Around the same time as meeting the Sayadaws, I was introduced to Zen Master Hogen Daido Yamahata, or Hogen-san as he is often referred to. He was regularly visiting Australia, and in addition to sitting several sesshins with him, I had the opportunity to take care of him during his visits. This was immensely helpful, as he seemed to be able to turn any event in life into a dharma teaching. He is the one who gave me the name Myoshin, which means ‘mystic beauty of heart/mind.’
How did working with a Zen teacher go for you after all your classical Theravada training?
He helped me to see where I was taking on some of the teachings that I had not understood directly. I lived as if certain things were true, but I did not really know it for myself. He was somehow able to direct me into the truth of my own experience time and time again. Humor and playfulness are a few of the tools he works with, combined with the unwavering Zen stick. Quite a combination! It helped me to bring these same qualities into how I practice, and to keep from taking it all too seriously.
How did you begin teaching in the vipassana tradition? And what kind of training have you been getting?
I was first asked in 1995 by Joseph [Goldstein] and Steven [Smith] if I would help in a retreat they were teaching, and so I began training with them and with Sharon [Salzberg]. Since then I have continued to teach with them at retreats both at IMS and around the country. My training has included giving meditation instructions to groups of students at the retreats, offering Dharma talks, taking questions and suggesting answers, as well as sitting in on the interviews conducted by the senior teachers. I began by assisting with retreats, and then later moved into teaching retreats around the country on my own or with other teachers. Much of the training also involves a continuation of my own practice.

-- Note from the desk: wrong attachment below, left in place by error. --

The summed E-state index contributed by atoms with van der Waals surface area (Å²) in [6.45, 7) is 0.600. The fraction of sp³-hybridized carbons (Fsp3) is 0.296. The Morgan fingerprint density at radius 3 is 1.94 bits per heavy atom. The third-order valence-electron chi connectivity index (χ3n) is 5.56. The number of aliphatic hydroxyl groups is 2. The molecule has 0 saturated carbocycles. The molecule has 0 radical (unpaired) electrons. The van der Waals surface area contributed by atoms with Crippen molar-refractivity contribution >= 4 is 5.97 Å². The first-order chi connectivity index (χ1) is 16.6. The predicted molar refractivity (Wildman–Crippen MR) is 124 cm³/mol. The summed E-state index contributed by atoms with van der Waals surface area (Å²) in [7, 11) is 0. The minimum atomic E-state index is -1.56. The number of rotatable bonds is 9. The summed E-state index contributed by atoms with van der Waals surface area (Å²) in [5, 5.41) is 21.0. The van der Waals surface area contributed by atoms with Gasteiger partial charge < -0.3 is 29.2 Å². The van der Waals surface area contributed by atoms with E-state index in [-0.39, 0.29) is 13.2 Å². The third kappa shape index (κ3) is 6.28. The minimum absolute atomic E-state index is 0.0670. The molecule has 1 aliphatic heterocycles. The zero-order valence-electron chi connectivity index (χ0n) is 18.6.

Study also became important to me. To be able to go back to the words of the Buddha himself, as described in the traditional texts, has been insightful. I tend to be a person who does not take easily to academic studies, but I found that reflection on the basic sutras [discourses] helped to clarify my own direct experience. I also started to attend some courses over at the study center [BCBS] and found these invaluable. They helped me get an overall perspective of life during the time of the Buddha and the development of the varying traditions in Buddhism.
One of the fascinating aspects of study has been looking at the Pali roots and nuances of many of the terms relating to practice. There are so many words that do not have just one direct translation. The many nuances give a fuller meaning and ‘felt sense’ of the words. If I were a person who could more easily pick up languages I would be really inspired to study Pali....